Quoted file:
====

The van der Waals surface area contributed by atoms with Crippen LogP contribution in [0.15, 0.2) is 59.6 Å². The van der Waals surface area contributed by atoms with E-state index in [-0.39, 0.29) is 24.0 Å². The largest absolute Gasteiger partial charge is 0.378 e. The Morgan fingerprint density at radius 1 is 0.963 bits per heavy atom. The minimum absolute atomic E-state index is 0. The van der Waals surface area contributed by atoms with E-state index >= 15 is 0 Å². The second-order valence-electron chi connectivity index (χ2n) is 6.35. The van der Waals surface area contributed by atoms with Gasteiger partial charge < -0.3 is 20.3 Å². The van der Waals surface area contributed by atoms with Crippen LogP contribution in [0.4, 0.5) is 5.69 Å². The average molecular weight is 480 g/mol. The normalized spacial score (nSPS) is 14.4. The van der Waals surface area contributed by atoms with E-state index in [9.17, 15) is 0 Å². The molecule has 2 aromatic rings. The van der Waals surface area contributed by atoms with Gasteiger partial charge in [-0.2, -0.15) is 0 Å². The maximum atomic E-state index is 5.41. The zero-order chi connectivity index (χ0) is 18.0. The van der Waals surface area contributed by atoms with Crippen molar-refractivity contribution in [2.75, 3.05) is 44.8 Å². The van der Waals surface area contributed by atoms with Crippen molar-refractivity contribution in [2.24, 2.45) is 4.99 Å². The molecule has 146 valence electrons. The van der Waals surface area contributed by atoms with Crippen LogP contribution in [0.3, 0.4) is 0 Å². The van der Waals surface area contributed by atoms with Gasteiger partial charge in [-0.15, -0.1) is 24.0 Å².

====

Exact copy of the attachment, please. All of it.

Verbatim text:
The van der Waals surface area contributed by atoms with Crippen LogP contribution in [0.15, 0.2) is 59.6 Å². The van der Waals surface area contributed by atoms with E-state index in [-0.39, 0.29) is 24.0 Å². The largest absolute Gasteiger partial charge is 0.378 e. The Morgan fingerprint density at radius 1 is 0.963 bits per heavy atom. The minimum absolute atomic E-state index is 0. The van der Waals surface area contributed by atoms with E-state index >= 15 is 0 Å². The second-order valence-electron chi connectivity index (χ2n) is 6.35. The van der Waals surface area contributed by atoms with Gasteiger partial charge < -0.3 is 20.3 Å². The van der Waals surface area contributed by atoms with Crippen LogP contribution in [0.4, 0.5) is 5.69 Å². The average molecular weight is 480 g/mol. The normalized spacial score (nSPS) is 14.4. The van der Waals surface area contributed by atoms with E-state index in [9.17, 15) is 0 Å². The molecule has 2 aromatic rings. The van der Waals surface area contributed by atoms with Gasteiger partial charge in [-0.2, -0.15) is 0 Å². The maximum atomic E-state index is 5.41. The zero-order chi connectivity index (χ0) is 18.0. The van der Waals surface area contributed by atoms with Crippen molar-refractivity contribution in [2.75, 3.05) is 44.8 Å². The van der Waals surface area contributed by atoms with Crippen molar-refractivity contribution in [2.24, 2.45) is 4.99 Å². The molecule has 146 valence electrons. The van der Waals surface area contributed by atoms with Crippen LogP contribution in [0.3, 0.4) is 0 Å². The van der Waals surface area contributed by atoms with Gasteiger partial charge in [-0.15, -0.1) is 24.0 Å².